When do you use basic math in your job?

Because I’m self-employed, and therefore wear many hats, I use math ALL the time, for all kinds of reasons. Most of the time it’s basic computation, but I work with fractions quite often because of all of the measuring I have to do. For example, if I’m making a glass patter, I need to measure all the pieces of glass so that they fit together and, ultimately, fit into a ceramic mold that guides the glass into a particular shape. Or, I need to center a piece of hardware that’s going to go on the back of a hanging panel.

Sometimes, though, I need to refer to specific formulas. Let’s say I’m doing a sculptural piece. When I put the glass in the kiln, at a certain point the heat will turn the glass from a solid into a liquid and, if I’ve made the correct calculations, it will fill a void that is in a plaster mold. I need to figure out the volume of the void so that I know how much glass, by weight, to use. This is one of several formulas that I have in a notebook which I refer to again and again.

Do you use any technology (like calculators or computers) to help with this math?

I use both calculators and computers to help me, because I know that when used correctly they are accurate! In order to do something like the volume formula that I spoke of earlier, I will first use a calculator to convert the numbers to the metric system. It makes it so much easier. I also use the computer to help me keep track of things like inventory and finances. It’s much faster than using a pencil and paper, though I use those tools, too.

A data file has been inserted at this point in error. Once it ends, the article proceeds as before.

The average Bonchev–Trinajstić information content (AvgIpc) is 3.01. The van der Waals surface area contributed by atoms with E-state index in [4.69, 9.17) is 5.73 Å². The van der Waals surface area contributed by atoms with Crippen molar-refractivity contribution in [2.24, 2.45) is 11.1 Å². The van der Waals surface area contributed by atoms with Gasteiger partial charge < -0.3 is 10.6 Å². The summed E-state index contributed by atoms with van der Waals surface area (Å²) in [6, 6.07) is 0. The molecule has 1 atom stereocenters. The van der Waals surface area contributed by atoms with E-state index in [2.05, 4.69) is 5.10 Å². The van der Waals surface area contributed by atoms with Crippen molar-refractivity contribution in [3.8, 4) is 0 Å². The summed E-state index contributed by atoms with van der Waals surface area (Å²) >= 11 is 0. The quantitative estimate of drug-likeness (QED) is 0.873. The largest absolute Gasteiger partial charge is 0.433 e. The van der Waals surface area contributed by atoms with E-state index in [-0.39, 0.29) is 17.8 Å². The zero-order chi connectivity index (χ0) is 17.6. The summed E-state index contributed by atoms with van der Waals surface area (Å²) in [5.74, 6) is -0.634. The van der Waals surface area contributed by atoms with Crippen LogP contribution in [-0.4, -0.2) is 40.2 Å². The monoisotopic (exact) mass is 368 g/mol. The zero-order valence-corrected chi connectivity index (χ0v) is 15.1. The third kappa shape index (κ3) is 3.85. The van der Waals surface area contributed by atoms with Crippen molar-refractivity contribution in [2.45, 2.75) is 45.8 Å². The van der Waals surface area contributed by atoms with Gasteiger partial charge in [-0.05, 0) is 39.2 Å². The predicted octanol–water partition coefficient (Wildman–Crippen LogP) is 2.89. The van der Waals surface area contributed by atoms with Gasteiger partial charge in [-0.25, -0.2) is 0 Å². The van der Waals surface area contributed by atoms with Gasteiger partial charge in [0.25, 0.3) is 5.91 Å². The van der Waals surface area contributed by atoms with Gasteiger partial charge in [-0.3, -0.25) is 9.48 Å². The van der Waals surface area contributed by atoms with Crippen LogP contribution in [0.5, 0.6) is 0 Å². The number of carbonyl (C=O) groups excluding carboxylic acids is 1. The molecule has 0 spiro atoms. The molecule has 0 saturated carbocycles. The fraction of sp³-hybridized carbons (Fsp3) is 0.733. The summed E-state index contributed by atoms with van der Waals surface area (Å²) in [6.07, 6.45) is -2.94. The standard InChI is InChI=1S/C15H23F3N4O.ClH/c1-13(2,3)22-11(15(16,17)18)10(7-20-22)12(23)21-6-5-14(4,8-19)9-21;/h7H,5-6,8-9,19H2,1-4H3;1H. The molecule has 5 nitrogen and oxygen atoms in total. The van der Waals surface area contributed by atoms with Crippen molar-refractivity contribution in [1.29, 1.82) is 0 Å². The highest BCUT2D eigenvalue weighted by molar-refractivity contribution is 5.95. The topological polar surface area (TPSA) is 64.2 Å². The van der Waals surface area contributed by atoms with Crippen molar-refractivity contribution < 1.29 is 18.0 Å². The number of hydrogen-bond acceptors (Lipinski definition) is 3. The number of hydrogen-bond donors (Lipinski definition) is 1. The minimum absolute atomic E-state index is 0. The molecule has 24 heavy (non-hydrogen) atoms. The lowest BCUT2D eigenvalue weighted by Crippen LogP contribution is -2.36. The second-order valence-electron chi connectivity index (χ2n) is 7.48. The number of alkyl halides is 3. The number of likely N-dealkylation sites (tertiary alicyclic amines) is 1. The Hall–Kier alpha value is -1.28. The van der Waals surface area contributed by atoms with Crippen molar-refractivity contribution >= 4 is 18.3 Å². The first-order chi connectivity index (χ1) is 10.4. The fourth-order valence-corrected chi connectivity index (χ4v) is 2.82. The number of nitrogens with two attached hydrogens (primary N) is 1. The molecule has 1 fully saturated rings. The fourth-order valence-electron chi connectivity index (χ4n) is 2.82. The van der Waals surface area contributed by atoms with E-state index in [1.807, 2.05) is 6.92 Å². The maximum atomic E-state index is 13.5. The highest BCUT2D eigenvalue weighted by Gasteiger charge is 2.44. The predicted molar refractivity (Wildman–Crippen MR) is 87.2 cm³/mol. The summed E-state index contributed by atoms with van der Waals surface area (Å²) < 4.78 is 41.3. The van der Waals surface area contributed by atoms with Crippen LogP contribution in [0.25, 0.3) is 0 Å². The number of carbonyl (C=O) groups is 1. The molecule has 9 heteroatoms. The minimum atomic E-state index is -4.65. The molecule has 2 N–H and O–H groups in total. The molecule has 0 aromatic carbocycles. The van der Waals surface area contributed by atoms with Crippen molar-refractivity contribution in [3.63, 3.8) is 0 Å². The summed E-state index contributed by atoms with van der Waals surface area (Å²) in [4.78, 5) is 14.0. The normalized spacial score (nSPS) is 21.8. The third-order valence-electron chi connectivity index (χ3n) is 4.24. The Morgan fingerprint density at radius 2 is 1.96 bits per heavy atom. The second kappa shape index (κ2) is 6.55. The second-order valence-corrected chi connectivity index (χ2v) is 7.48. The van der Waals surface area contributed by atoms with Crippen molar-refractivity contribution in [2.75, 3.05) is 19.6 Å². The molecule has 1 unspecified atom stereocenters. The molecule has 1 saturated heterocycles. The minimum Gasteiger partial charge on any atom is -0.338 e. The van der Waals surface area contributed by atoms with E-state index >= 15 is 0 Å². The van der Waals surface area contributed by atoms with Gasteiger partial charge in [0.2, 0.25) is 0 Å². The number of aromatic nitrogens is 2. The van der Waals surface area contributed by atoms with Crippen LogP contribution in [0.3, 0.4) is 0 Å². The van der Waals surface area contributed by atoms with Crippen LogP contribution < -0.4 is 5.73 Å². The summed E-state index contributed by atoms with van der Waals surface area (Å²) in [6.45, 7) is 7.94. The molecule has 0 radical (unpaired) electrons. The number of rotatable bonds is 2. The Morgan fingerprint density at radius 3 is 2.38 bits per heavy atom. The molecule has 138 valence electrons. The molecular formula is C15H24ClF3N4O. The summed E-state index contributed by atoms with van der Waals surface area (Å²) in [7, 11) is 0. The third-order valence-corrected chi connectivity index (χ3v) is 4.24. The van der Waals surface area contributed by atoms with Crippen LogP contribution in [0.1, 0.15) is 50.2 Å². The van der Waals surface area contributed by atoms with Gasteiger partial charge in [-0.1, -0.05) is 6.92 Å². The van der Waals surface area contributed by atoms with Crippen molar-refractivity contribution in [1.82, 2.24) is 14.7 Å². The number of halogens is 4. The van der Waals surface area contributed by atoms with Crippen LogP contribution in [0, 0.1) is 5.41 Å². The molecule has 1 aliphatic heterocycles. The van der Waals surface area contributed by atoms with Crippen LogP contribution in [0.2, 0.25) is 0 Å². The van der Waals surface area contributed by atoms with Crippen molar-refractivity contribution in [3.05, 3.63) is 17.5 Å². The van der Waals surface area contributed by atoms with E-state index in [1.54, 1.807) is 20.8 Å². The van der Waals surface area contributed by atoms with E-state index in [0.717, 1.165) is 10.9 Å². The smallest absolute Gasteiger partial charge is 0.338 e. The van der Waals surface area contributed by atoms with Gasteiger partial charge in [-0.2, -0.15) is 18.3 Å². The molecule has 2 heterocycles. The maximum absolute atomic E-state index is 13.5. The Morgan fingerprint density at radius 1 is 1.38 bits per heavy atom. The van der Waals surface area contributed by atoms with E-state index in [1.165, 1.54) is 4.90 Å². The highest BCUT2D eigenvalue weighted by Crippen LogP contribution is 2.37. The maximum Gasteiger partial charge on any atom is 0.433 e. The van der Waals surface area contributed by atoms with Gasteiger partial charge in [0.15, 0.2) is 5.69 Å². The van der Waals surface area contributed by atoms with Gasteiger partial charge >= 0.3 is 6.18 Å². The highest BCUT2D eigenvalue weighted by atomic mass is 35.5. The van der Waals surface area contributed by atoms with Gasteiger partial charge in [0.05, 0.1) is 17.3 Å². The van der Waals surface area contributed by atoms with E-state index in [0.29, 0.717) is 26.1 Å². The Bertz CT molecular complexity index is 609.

How do you think math helps you do your job better?

Accuracy is very important, and a piece of artwork looks professional because of the details. If my corners aren’t square, or my hardware is off center, or I don’t have enough glass to completely fill the mold, that is sloppy work. If I can’t keep the financial books in order, or I don’t know what inventory I have on hand, I will be out of business pretty quickly.

How comfortable with math do you feel?

The work that I do helped me to become comfortable with math. I am the sole proprietor, so if I don’t do it, there isn’t anyone else to take up the slack! Practice, practice, practice made it feel less scary. Eventually, I got to the point where I had enough confidence to feel comfortable with the math I was doing, as well as believe that I could figure out something new that came my way.

What kind of math did you take in high school?

I really, really struggled with math in school once I got past basic arithmetic. The exception was geometry, which I aced. In hindsight I understand that I did well in this class because I was (and still am) a strong visual learner. Because there were shapes that I could draw and relate to, geometry made sense to me in a way that algebra never did. I got through trigonometry with the help of a very, very patient teacher who stayed after school two days a week to tutor me. It was so frustrating for me though – and I’m sure it was for her, too! At the time I thought, “Well, I’ll just get through this and then I’ll NEVER use math again.” Admittedly, it was a bit short-sighted. Not only does my job require math, LIFE requires math.

Did you have to learn new skills in order to do this math?

Mostly, I had to learn to confront my fear of math. I had been taught all of the skills that I needed for my work, I just didn’t believe that I knew how to use them. But I loved working with the glass, and I had the desire to make my work to the best of my ability, and that meant that I had to brush up on those dusty old math skills.

If math makes you nervous, see if you can apply it to something you love. It’s a great motivator!

Do you have questions for Ursula?  Post them below.  And visit her at her facebook page and website